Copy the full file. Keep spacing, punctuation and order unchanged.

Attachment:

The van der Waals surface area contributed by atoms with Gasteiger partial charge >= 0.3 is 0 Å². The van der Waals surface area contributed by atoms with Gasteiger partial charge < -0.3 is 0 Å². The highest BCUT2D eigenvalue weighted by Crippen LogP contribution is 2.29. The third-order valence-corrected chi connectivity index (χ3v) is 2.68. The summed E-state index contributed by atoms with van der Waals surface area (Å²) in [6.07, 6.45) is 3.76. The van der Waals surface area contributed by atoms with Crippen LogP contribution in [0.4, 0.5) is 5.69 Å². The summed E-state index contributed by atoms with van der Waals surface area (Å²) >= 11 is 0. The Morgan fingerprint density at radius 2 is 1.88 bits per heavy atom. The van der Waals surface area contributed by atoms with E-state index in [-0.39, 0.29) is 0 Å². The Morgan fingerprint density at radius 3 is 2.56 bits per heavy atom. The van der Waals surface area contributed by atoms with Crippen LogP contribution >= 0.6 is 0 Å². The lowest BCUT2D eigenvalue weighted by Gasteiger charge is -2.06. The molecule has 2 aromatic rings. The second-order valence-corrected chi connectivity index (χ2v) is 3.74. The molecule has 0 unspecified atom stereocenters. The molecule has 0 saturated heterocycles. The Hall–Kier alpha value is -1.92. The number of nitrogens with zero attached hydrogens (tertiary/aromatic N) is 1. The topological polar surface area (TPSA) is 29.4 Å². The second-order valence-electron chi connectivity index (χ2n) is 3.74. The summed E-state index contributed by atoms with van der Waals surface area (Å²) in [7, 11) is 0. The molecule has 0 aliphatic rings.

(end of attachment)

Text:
The van der Waals surface area contributed by atoms with Gasteiger partial charge >= 0.3 is 0 Å². The van der Waals surface area contributed by atoms with Gasteiger partial charge < -0.3 is 0 Å². The highest BCUT2D eigenvalue weighted by Crippen LogP contribution is 2.29. The third-order valence-corrected chi connectivity index (χ3v) is 2.68. The summed E-state index contributed by atoms with van der Waals surface area (Å²) in [6.07, 6.45) is 3.76. The van der Waals surface area contributed by atoms with Crippen LogP contribution in [0.4, 0.5) is 5.69 Å². The summed E-state index contributed by atoms with van der Waals surface area (Å²) >= 11 is 0. The Morgan fingerprint density at radius 2 is 1.88 bits per heavy atom. The van der Waals surface area contributed by atoms with E-state index in [-0.39, 0.29) is 0 Å². The Morgan fingerprint density at radius 3 is 2.56 bits per heavy atom. The van der Waals surface area contributed by atoms with Crippen LogP contribution >= 0.6 is 0 Å². The lowest BCUT2D eigenvalue weighted by Gasteiger charge is -2.06. The molecule has 2 aromatic rings. The second-order valence-corrected chi connectivity index (χ2v) is 3.74. The molecule has 0 unspecified atom stereocenters. The molecule has 0 saturated heterocycles. The Hall–Kier alpha value is -1.92. The number of nitrogens with zero attached hydrogens (tertiary/aromatic N) is 1. The topological polar surface area (TPSA) is 29.4 Å². The second-order valence-electron chi connectivity index (χ2n) is 3.74. The summed E-state index contributed by atoms with van der Waals surface area (Å²) in [7, 11) is 0. The molecule has 0 aliphatic rings.